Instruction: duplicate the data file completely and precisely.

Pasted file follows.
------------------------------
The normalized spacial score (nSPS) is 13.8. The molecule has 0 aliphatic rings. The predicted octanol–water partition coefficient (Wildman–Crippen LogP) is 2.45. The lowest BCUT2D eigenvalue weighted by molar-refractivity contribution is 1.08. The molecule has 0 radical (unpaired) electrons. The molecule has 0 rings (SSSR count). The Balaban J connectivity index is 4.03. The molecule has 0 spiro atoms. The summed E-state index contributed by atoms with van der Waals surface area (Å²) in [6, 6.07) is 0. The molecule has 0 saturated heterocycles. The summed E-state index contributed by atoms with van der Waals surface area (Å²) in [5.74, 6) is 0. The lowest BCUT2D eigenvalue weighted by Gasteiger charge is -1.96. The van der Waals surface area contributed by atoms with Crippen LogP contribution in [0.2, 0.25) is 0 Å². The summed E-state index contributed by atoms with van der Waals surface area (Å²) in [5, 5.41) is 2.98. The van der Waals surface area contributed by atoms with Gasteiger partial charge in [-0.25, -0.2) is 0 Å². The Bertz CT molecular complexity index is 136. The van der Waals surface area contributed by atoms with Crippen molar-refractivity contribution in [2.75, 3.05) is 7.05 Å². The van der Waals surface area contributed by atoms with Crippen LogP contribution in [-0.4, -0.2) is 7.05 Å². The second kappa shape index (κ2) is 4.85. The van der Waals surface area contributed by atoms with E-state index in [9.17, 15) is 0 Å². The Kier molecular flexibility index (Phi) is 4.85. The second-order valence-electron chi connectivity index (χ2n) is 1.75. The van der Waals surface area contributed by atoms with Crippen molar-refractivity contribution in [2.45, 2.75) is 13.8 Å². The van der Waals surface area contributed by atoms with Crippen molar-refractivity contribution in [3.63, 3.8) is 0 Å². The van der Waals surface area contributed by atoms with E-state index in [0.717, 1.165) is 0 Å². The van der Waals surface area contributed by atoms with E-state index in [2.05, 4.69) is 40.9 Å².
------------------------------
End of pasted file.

The normalized spacial score (nSPS) is 13.8. The molecule has 0 aliphatic rings. The predicted octanol–water partition coefficient (Wildman–Crippen LogP) is 2.45. The lowest BCUT2D eigenvalue weighted by molar-refractivity contribution is 1.08. The molecule has 0 radical (unpaired) electrons. The molecule has 0 rings (SSSR count). The Balaban J connectivity index is 4.03. The molecule has 0 spiro atoms. The summed E-state index contributed by atoms with van der Waals surface area (Å²) in [6, 6.07) is 0. The molecule has 0 saturated heterocycles. The summed E-state index contributed by atoms with van der Waals surface area (Å²) in [5.74, 6) is 0. The lowest BCUT2D eigenvalue weighted by Gasteiger charge is -1.96. The van der Waals surface area contributed by atoms with Crippen LogP contribution in [0.2, 0.25) is 0 Å². The summed E-state index contributed by atoms with van der Waals surface area (Å²) in [5, 5.41) is 2.98. The van der Waals surface area contributed by atoms with Gasteiger partial charge in [-0.25, -0.2) is 0 Å². The Bertz CT molecular complexity index is 136. The van der Waals surface area contributed by atoms with Crippen molar-refractivity contribution in [2.75, 3.05) is 7.05 Å². The van der Waals surface area contributed by atoms with Crippen LogP contribution in [-0.4, -0.2) is 7.05 Å². The second kappa shape index (κ2) is 4.85. The van der Waals surface area contributed by atoms with E-state index in [9.17, 15) is 0 Å². The Kier molecular flexibility index (Phi) is 4.85. The second-order valence-electron chi connectivity index (χ2n) is 1.75. The van der Waals surface area contributed by atoms with Crippen molar-refractivity contribution in [2.45, 2.75) is 13.8 Å². The van der Waals surface area contributed by atoms with Crippen molar-refractivity contribution in [3.63, 3.8) is 0 Å². The van der Waals surface area contributed by atoms with E-state index in [0.717, 1.165) is 0 Å². The van der Waals surface area contributed by atoms with E-state index in [2.05, 4.69) is 40.9 Å².